In the midst of a sudden spring snowstorm, an unknown man armed with a gun walks into an elementary school classroom. Outside the school, the town of Broken Branch watches and waits.
Officer Meg Barrett holds the responsibility for the town’s children in her hands. Will Thwaite, reluctantly entrusted with the care of his two grandchildren by the daughter who left home years earlier, stands by helplessly and wonders if he has failed his child again. Trapped in her classroom, Evelyn Oliver watches for an opportunity to rescue the children in her care. And 13-year-old Augie Baker, already struggling with the aftermath of a terrible accident that has brought her to Broken Branch, will risk her own safety to protect her little brother.
As tension mounts with each passing minute, the hidden fears and grudges of the small town are revealed as the people of Broken Branch race to uncover the identity of the stranger who holds their children hostage.
©2012 Heather Gudenkauf (P)2012 Brilliance Audio, Inc.
I like Heather Gudenkauf's work. I was in complete thrall of "The Weight of Silence" and read it in one sitting on a Boston-Sacramento flight recently. But this? What is this? Is the author trying to borrow and apply the suspense and minute-by-minute trauma of the families in "The Weight of Silence"? If that's what she's doing, it isn't working. Instead of getting into the hearts and minds of the families and community players, the reader has to stand back and watch the author paint the scenes using a very bland, broad brush outlining the main features without developing anything substantial.
There is only a lot of small-town gossip and nothing really happens. However, I must qualify this review because I have not finished the book due to a diminishing supply of patience.
I don't object to books that are mostly back story if the stories are detailed and layered enough. But these tales are shallow and merely skim the surface of buried family drama and small-town dysfunction. I want to know more but there is nothing there. Ack! Frustrating!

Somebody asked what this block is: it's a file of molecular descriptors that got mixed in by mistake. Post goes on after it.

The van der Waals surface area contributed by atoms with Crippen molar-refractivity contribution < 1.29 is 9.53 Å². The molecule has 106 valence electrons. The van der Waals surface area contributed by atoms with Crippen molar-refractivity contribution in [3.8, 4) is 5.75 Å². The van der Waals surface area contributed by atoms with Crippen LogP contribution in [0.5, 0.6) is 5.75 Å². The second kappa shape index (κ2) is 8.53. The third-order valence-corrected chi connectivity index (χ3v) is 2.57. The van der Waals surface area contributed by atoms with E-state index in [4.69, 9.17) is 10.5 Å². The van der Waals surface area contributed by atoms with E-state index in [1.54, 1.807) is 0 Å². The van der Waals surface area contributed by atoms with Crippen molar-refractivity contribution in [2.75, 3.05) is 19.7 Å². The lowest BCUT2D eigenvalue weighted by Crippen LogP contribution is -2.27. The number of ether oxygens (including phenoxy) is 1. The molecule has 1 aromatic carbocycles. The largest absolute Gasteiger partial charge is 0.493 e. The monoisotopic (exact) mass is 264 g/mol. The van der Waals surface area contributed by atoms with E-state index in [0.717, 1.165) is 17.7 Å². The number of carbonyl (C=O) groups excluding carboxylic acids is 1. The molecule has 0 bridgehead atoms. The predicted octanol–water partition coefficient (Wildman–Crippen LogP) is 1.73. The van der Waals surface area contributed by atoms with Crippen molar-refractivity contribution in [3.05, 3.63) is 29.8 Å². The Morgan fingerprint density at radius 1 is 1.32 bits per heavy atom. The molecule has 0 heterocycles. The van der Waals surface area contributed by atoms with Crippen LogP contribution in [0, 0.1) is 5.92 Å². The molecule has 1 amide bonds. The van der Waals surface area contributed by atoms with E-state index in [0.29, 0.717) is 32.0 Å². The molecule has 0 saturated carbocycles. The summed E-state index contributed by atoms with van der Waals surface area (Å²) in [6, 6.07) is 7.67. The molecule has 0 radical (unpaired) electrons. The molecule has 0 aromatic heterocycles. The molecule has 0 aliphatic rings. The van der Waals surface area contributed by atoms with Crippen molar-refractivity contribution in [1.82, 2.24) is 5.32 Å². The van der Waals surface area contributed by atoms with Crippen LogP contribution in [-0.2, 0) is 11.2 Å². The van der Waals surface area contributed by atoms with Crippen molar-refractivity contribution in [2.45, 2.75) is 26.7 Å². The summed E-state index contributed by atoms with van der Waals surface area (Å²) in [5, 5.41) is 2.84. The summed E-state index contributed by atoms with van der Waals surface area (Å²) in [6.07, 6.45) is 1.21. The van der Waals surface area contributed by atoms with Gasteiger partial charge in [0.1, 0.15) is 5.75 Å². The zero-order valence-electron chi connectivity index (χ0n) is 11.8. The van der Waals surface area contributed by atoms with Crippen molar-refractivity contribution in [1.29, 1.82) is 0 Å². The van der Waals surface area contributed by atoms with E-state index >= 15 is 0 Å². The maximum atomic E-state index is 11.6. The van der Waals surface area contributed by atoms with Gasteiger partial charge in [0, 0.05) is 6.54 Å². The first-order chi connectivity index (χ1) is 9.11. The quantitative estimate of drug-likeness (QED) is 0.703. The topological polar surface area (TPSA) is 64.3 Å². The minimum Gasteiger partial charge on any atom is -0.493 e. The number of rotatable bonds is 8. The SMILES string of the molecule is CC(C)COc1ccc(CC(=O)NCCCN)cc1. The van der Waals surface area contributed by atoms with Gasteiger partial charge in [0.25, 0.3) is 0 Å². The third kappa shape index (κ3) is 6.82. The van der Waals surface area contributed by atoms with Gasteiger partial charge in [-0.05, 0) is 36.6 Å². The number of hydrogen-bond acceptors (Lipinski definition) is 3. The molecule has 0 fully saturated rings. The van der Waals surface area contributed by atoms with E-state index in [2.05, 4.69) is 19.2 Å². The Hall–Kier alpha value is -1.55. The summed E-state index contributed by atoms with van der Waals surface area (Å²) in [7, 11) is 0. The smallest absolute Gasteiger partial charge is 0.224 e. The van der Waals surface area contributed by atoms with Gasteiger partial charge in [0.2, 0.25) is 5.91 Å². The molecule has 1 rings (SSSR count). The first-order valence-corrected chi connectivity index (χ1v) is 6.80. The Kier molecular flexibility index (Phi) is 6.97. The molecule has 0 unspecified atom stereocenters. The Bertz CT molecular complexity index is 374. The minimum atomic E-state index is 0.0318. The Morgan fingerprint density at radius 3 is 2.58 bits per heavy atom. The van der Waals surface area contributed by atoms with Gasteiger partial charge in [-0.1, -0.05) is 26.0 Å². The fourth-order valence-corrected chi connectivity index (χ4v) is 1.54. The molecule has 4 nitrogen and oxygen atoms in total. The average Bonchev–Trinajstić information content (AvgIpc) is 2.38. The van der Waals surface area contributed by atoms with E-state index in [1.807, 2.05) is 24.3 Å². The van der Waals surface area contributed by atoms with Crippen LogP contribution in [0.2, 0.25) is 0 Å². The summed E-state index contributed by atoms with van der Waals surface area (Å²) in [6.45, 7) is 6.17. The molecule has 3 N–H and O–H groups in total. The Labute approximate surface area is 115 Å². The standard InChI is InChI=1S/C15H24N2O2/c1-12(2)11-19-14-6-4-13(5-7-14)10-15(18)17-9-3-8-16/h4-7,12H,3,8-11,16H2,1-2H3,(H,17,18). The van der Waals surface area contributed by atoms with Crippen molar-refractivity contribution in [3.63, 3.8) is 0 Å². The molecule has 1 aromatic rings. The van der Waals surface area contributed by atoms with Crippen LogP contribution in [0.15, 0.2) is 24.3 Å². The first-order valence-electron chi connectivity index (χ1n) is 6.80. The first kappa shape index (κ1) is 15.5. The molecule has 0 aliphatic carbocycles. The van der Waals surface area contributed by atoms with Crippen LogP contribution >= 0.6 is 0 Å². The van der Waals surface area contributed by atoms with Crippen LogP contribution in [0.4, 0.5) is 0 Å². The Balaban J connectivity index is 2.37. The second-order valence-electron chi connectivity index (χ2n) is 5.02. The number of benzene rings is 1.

The Columbine/Virginia Tech plot homage is not even frightening, and the entire scene comes off flat as an Iowa prairie.
But the narration is great.
Yes. This book would've best been served as a novella. It drags on so long, and honestly doesn't go anywhere. The characters just ring flat in some places and act emotionally overrun in others.
Perhaps the narration also contributed to this thought; no narrator shines in this performance either.
The relationship between Holly and her parents and children was the most interesting; the least interesting was probably the gunman and his identity and motive.
I have listened to some of these narrators before; some are better than others, but as an ensemble I just couldn't finish.
This is not up to the potency of Gudenkauf's "The Weight of Silence" or the strong female leads in "These Things Hidden." I wanted to like this book, but it just meanders along with rabit trails that lead nowhere and everywhere, and I know that Gudenkauf is up to better than this.
Books for me don't have to be great every time, but they have to make me feel like I didn't waste my precious time. This was one of those books, not breath taking, but a good lazy read.
If you are a fan of Jodi Picoult, you are going to love this tightly knit drama.
What could be more terrifying than a gunman in a school!
Told from the viewpoints of the children, their families, teachers and the police, this story is a compelling account of the events that unfolded on this horrific day.
Heather Gudenkauf had me captivated from the start and it is easy to see why I love her novels.
Yes. I really enjoy this one. The Narrators were fantastic and the tension in this one builds gradually but, oh so very effectively. I only gave the story four stars, because I did not walk away having a true understanding of the cause of the rift between Holly and her father. Early on, I did have my suspicions correct as to who the gunman was, but the author managed to convince me I was incorrect and throw enough doubt on my theories to make me disbelieve myself. I love it when someone can do that! By the end I was convinced it was someone else.
It's hard not to love and empathize with Augie, as it is clear that she has mothered not only her little brother, but her mother as well. She is one determined and protective young lady.
I think if I read the book on paper, the sincerity and angst of little P. J. might have less impact. The narrator managed to bring home the lost and somewhat abandoned feelings this little boy carries in his heart.
Yes, it kept drawing my back.
I will read more of this author.
Not a terrible book just same-old-same-old. I fast forwarded to the end about 2/3 through the audio. Save your credit even if you liked any of her previous books.
After a number of mediocre listens, this came as a breath of fresh air! Great writing and superbly narrated with varied voices. Loved it and will be looking out for more of this author.
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